France has begun to deploy a complex regulatory arsenal to incite the population to be vaccinated and to veto a large part of social life to those who refuse to be immunized. Since Wednesday, it is forbidden to enter without the health certificate in any cultural and sporting event where more than 50 people gather, including tourist attractions. The covid certificate certifies the complete vaccination of the holder or the negative result in a test carried out in the previous 48 hours. The protests, at the moment minority, of anti-vaccines and other critics of the measures of President Emmanuel Macron have rekindled the fear that a social protest such as that of the movement of the yellow vests, that two and a half years ago put the French Government in trouble.
In the cinemas of Paris it was necessary to show the certificate and an identity document. At the doors of the Louvre museum, in the French capital, you had to show the certificate and the ticket reserved in advance. At the foot of the Eiffel Tower, some tents had been set up where, for 25 euros, tourists without a certificate could be tested for antigens. Five minutes later, the result arrived and, document in hand, they could go up to the legendary building. “It’s very good, it’s safer,” she said while waiting for the test Elaine Heredia, a 42-year-old woman who lives in Toledo and visits a friend in the city. “You have to go up, of course!”
The extension of the requirement of the covid certificate – until now it was only requested in events of more than a thousand people – is the prologue to the broader measure that must come into force in August and that Parliament must adopt this week. From then on, without the certificate, they will not be able to travel by train or plane, nor will they be able to access restaurants and cafes, or their terraces. At the same time, Macron has decided that health personnel must be vaccinated between now and mid-September under the threat of sanctions that can lead to job loss.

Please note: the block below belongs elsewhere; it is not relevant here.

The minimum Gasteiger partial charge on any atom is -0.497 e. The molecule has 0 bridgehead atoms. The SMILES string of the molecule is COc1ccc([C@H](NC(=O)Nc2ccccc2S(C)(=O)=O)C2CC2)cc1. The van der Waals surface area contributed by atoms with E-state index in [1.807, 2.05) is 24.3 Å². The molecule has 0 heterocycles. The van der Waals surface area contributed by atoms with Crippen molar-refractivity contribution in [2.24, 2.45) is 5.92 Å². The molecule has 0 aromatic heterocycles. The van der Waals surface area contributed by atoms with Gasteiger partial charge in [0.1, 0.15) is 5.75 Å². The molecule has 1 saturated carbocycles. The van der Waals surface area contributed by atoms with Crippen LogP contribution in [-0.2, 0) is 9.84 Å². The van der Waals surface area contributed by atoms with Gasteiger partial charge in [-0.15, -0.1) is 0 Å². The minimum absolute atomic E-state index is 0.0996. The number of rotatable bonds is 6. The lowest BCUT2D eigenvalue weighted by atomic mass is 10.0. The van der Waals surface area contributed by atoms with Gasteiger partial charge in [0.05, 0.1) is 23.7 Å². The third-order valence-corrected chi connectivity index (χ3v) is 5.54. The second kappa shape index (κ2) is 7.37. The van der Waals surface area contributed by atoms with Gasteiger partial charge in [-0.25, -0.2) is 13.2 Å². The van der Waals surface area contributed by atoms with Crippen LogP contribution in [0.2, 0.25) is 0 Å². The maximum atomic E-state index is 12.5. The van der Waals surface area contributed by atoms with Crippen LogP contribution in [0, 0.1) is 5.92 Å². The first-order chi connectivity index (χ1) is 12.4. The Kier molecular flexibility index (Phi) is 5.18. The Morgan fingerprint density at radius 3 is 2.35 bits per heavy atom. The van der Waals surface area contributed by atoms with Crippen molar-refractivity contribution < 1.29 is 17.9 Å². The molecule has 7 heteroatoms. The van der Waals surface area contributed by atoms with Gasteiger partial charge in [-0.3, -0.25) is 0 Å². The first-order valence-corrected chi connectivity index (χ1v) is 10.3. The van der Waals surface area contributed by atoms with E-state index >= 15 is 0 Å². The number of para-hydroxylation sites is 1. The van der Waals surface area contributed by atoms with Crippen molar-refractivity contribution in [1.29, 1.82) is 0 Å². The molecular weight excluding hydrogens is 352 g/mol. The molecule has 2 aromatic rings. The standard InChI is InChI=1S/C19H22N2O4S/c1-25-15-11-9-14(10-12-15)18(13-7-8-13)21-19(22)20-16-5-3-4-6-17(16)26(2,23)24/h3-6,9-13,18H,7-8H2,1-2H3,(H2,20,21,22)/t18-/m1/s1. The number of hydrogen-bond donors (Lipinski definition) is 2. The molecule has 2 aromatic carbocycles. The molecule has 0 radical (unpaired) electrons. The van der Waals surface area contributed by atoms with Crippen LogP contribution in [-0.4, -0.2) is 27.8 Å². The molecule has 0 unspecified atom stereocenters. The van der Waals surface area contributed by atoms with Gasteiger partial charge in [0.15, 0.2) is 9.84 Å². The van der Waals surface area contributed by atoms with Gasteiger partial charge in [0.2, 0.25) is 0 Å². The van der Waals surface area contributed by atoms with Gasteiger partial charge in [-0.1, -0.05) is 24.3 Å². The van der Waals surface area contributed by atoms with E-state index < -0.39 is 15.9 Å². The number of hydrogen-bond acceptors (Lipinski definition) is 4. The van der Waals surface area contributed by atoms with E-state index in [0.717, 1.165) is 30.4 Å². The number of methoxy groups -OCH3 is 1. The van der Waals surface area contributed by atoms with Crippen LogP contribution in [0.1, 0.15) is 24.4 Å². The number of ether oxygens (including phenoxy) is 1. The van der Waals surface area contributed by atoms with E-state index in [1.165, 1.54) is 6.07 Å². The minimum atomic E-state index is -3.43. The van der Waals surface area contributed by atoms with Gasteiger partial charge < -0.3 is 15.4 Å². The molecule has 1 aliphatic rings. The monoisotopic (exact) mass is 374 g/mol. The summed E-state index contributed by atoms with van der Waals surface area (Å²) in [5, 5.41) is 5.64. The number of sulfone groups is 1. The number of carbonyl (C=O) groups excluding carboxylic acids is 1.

The application of the first measures on Wednesday coincides with the beginning, on the same day, of a tense parliamentary debate, while the Government already speaks of a fourth wave driven by the delta variant and an explosion of infections, and is closely observing the outbreaks of popular discontent. On Saturday 114,000 people demonstrated across France against the measures – 18,000 of them in Paris – a modest figure compared to some social mobilizations, but higher than what the authorities expected.
“It is necessary to avoid that an excess of zeal in the application of the measures puts to the people of the nerves and creates new ones yellow vests ”, said the president of the National Assembly, Richard Ferrand, according to the satirical and investigative weekly Le Canard Enchaîné. A report from the internal intelligence service, quoted this Monday by the newspaper Le Parisien, analyzes: “As happened during the crisis of the yellow vests, the longer the conflict lasts, the greater the risk that the most determined and the most radicalized will succeed in taking command ”.